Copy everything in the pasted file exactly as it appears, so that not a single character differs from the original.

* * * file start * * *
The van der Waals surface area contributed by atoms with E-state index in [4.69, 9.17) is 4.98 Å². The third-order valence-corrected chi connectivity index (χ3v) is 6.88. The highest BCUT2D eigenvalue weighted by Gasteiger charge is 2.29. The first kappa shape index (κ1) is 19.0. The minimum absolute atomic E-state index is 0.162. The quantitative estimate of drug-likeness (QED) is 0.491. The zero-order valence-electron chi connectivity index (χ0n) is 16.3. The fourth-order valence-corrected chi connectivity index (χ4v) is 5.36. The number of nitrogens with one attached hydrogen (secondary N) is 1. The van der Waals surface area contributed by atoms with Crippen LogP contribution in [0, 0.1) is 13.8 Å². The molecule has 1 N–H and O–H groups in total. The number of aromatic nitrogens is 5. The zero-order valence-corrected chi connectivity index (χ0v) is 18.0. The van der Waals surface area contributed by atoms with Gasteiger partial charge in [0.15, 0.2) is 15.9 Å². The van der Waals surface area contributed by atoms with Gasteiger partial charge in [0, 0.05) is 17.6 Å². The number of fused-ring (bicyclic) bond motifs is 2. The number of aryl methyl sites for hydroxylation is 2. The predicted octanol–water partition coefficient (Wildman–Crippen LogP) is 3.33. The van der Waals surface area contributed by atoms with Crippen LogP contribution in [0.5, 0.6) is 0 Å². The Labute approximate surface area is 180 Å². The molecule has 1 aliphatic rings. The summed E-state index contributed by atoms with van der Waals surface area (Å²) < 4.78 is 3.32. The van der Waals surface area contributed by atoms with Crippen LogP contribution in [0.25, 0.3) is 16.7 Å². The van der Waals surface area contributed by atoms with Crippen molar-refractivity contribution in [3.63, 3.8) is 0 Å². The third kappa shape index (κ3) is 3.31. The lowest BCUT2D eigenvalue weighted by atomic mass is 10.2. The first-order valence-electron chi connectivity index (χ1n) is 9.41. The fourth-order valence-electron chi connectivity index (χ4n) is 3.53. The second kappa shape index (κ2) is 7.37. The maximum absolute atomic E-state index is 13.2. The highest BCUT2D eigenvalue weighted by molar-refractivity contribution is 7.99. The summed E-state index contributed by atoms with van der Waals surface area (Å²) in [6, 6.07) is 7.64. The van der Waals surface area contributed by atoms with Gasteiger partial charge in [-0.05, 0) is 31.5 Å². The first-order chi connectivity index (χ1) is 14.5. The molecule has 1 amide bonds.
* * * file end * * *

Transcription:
The van der Waals surface area contributed by atoms with E-state index in [4.69, 9.17) is 4.98 Å². The third-order valence-corrected chi connectivity index (χ3v) is 6.88. The highest BCUT2D eigenvalue weighted by Gasteiger charge is 2.29. The first kappa shape index (κ1) is 19.0. The minimum absolute atomic E-state index is 0.162. The quantitative estimate of drug-likeness (QED) is 0.491. The zero-order valence-electron chi connectivity index (χ0n) is 16.3. The fourth-order valence-corrected chi connectivity index (χ4v) is 5.36. The number of nitrogens with one attached hydrogen (secondary N) is 1. The van der Waals surface area contributed by atoms with Crippen LogP contribution in [0, 0.1) is 13.8 Å². The molecule has 1 N–H and O–H groups in total. The number of aromatic nitrogens is 5. The zero-order valence-corrected chi connectivity index (χ0v) is 18.0. The van der Waals surface area contributed by atoms with Gasteiger partial charge in [0.15, 0.2) is 15.9 Å². The van der Waals surface area contributed by atoms with Gasteiger partial charge in [0, 0.05) is 17.6 Å². The number of fused-ring (bicyclic) bond motifs is 2. The number of aryl methyl sites for hydroxylation is 2. The predicted octanol–water partition coefficient (Wildman–Crippen LogP) is 3.33. The van der Waals surface area contributed by atoms with Crippen LogP contribution in [0.5, 0.6) is 0 Å². The Labute approximate surface area is 180 Å². The molecule has 1 aliphatic rings. The summed E-state index contributed by atoms with van der Waals surface area (Å²) < 4.78 is 3.32. The van der Waals surface area contributed by atoms with Crippen LogP contribution in [0.25, 0.3) is 16.7 Å². The van der Waals surface area contributed by atoms with Crippen molar-refractivity contribution in [3.63, 3.8) is 0 Å². The third kappa shape index (κ3) is 3.31. The lowest BCUT2D eigenvalue weighted by atomic mass is 10.2. The first-order valence-electron chi connectivity index (χ1n) is 9.41. The fourth-order valence-electron chi connectivity index (χ4n) is 3.53. The second kappa shape index (κ2) is 7.37. The maximum absolute atomic E-state index is 13.2. The highest BCUT2D eigenvalue weighted by molar-refractivity contribution is 7.99. The summed E-state index contributed by atoms with van der Waals surface area (Å²) in [6, 6.07) is 7.64. The van der Waals surface area contributed by atoms with Gasteiger partial charge in [-0.05, 0) is 31.5 Å². The first-order chi connectivity index (χ1) is 14.5. The molecule has 1 amide bonds.